Saguaro Bounty

The Tohono O'odham continue a summer tradition of harvesting desert fruit.

It's like déjà vu, all over again— the time of year for harvesting the succulent fruit of the saguaro cactus, something the indigenous peoples in Southern Arizona and Northern Sonora have been doing for centuries.

Trying to survive off what the desert provides in the way of edibles can be a feast or famine situation, so it's important to take advantage of seasonal good times.

"It's possible to live off of nature's bounty," wrote Carolyn Niethammer, author of American Indian Cooking, "But it's not an easy way to make a living."

Despite what internationally-known forager Euell Gibbons notes in his book "Stalking the Wild Asparagus" that "the outdoors is a restaurant," Mother Nature can be a stingy grocer, offering up a limited menu.

Not so this year as Tohono O'odham tribal elder Stella Tucker returned to pick the cactus offerings, as she has since her early childhood.

"I love it and look forward to it every year. It's in my heart," she said. "We're desert people and live off the land."

With a Tohono belief that the saguaro was created when an O'odham child sank into the ground and re-appeared as the first of the cactus species, a kinship between tribal members and the giant cactus was formed.

"There's meaning and tradition in saguaros. They've been part of my people forever," said Tucker.

There's a reverence in the harvest. At one time, an O'odham, after picking a saguaro fruit, would bow to the cactus in gratitude. Today, tradition and respect continue. When the first fruit is opened, a blessing is said to thank the fruit for its existence.

"When we pick the first fruit, we bless ourselves with it and use some of the red color on our face before dropping the empty fruit -pod peel-side up," Tucker said. "That's what brings our rains for the following year's harvest."

Tucker recounted many years of watching the saguaros' white blossoms appear in late spring, then morph into fruit buds in the heat of June, making ready to offer their sinfully-sweet nectar shortly thereafter.

"My grandmother would send me out at day break armed with a picking pole and a ringing admonition not to come back to camp until my bucket was full," he said.

Another elder, Lois Liston, celebrates the yearly process as an annual connection between her people and their relationship to the earth.

"You may slow down as the years add up," she said, "But you never really retire from the harvest because it's always fun."

Elder Edward Encinas once noted: "The desert returns to life with the arrival of the rain. And before it comes, we gather the fruit to make jams, jellies and process some of it into a fermented wine for the Vikita ceremony" where its consumption brings rain to a parched landscape. O'odham men are instructed to drink the wine "as the earth drinks rain," a process said to bring on raindrops assuring the tribe of another harvest.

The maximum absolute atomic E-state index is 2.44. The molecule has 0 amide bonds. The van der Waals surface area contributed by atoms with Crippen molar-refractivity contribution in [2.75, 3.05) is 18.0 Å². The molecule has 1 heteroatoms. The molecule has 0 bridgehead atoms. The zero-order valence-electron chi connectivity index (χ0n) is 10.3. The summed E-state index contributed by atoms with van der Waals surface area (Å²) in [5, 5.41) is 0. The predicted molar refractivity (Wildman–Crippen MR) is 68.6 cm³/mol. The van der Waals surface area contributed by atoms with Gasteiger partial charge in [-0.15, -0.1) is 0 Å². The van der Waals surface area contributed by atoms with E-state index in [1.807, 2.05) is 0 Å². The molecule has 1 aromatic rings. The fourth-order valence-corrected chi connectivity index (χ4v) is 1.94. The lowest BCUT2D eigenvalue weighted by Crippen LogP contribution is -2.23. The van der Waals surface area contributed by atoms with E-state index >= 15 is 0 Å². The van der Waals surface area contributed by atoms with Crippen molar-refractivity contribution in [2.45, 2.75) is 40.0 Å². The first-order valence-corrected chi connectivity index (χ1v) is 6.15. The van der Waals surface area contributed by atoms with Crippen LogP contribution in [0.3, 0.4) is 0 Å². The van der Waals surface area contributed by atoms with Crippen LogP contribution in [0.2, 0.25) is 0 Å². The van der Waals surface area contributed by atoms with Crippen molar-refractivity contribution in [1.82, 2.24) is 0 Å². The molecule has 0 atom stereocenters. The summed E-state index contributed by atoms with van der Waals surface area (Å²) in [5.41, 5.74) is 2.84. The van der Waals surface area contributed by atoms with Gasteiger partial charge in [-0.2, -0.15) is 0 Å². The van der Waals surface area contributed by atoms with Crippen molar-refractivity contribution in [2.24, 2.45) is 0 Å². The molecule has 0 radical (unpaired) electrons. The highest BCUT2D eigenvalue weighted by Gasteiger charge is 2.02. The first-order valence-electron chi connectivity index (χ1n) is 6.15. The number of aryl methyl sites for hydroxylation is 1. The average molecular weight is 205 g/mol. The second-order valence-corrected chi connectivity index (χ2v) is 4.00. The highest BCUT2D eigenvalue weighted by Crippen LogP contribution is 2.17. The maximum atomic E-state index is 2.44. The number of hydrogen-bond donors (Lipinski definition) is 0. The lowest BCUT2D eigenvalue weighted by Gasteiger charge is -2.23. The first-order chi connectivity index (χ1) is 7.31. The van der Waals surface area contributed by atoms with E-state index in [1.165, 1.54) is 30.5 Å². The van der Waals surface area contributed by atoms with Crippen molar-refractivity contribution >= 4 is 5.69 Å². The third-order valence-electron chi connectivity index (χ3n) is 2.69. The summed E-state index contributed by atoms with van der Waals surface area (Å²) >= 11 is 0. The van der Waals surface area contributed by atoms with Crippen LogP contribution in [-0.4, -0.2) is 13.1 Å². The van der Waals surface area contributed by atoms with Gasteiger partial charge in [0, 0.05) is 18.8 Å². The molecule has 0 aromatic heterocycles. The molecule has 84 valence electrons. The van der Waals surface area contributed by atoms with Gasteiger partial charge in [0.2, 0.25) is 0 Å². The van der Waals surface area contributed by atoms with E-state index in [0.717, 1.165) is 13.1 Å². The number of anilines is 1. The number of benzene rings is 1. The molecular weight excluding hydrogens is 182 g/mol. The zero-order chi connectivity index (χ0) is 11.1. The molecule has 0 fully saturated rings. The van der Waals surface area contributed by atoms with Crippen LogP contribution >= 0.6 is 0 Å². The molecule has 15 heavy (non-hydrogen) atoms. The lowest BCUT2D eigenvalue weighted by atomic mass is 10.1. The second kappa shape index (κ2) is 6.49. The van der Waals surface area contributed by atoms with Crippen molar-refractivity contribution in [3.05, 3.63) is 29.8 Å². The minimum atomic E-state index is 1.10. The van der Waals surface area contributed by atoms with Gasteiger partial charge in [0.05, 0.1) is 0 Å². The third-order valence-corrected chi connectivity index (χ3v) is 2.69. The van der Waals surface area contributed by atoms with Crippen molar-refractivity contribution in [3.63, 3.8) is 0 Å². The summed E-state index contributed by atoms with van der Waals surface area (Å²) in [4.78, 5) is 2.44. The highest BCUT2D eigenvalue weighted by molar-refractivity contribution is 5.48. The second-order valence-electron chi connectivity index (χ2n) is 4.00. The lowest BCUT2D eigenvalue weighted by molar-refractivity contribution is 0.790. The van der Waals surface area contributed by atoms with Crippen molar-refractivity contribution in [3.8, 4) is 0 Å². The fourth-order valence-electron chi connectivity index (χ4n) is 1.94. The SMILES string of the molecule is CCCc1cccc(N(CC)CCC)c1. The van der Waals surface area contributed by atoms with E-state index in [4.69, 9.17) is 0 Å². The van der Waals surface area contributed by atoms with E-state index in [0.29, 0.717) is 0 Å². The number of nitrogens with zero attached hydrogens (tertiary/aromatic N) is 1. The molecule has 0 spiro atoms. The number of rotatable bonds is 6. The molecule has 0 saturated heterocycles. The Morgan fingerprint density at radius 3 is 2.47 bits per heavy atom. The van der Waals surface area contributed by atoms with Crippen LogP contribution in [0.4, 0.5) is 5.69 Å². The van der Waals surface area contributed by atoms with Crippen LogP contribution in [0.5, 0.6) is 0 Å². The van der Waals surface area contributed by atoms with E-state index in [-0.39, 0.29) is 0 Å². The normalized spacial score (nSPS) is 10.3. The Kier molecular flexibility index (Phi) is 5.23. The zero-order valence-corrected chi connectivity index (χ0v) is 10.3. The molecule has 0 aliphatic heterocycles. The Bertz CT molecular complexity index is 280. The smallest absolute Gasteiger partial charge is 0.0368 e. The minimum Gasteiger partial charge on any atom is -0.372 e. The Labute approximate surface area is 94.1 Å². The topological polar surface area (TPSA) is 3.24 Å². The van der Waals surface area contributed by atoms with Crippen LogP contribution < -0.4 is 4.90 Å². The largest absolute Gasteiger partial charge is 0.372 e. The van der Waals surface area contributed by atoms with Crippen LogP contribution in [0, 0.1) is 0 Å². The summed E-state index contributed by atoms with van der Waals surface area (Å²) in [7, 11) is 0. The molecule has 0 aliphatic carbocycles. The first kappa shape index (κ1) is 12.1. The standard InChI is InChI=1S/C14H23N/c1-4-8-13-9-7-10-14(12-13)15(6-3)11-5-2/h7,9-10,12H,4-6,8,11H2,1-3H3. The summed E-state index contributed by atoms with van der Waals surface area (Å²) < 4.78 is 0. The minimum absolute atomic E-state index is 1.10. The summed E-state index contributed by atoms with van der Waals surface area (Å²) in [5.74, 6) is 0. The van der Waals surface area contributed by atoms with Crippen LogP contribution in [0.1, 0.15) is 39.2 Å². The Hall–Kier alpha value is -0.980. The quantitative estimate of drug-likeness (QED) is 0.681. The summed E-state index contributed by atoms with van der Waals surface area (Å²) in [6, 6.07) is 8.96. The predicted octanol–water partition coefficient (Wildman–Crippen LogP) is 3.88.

So here we are in Saguaro National Park West, early on the morning of July 4, as coyotes begin to bed down after a night of hunting that ends as dawn quietly breaks—and another 105 degree day threatens.

Armed with what natives call a kuibit, a pole fashioned from two saguaro ribs joined together with bailing wire and a creosote cross branch at the tip, we look for ripe fruit to knock into retrieval buckets. While saguaros have been known to grow as tall as a five-story building, many are in the 20 to 30-foot range.

"You can make pickers as tall as you want," Tucker said, "But the longer they are, the harder they are to handle—especially when the wind blows."

Instead of taller poles, start looking for shorter cacti.

Ideally, one harvester knocks the fruit free while the other tries to position a catch bucket underneath so the fast-falling redness drops into the bucket instead of splattering on the ground where birds, javelinas, coyotes and other desert critters will find a bit of sweetness to add to their diet.

Done in authentic fashion, the hard stems of the pod are used to slide open the skin of the blood-red fruit, although a sharp knife also works.

The yield from the field is brought to a central location with a large cooking kettle. Everything gets cleaned and picked over back at camp where, as the sun hits its zenith, harvesters mix their fruit bounty with water and place it over a fire to cook. As the seeds, grass, stones and other unwanted items are skimmed off, the liquid and fiber are separated. The pectin-packed fiber is dried into a tasty fig-like byproduct used to make meal cakes while the syrup is boiled a second time and strained into a thick syrup mixed with fiber strands to make jam juice.

This is a process that takes real work. Not discounting the sweat equity involved to gather the fruit, on average, two five-gallon buckets of fruit mixed with one bucket of water will produce only a quart of syrup.

For the first-time or one-time adventurer wanting to try their hand, first, make sure you are not on private property or in a restricted area. For many, retrieving several handfuls of fruit to be eaten immediately will probably complete the experience. A word of advice for prospective pickers—each saguaro pod yields a mere tablespoon of fruit, so don't plan on feeding the neighborhood after one short outing.

For the hardcore, make a T or L-shaped picking pole, light enough to handle and tall enough to do the job. Bring a bucket as well as a hat, long-sleeved shirt, sunscreen and plenty of water. Watch out for things that bite and scratch. And while you're looking up for saguaro fruit, don't forget there are a lot of slithering and crawling critters that live in these same harvest areas. When you open a saguaro pod and taste its rich contents, be sure to offer thanks to the cactus for sharing its nutrient-rich fruit. ■

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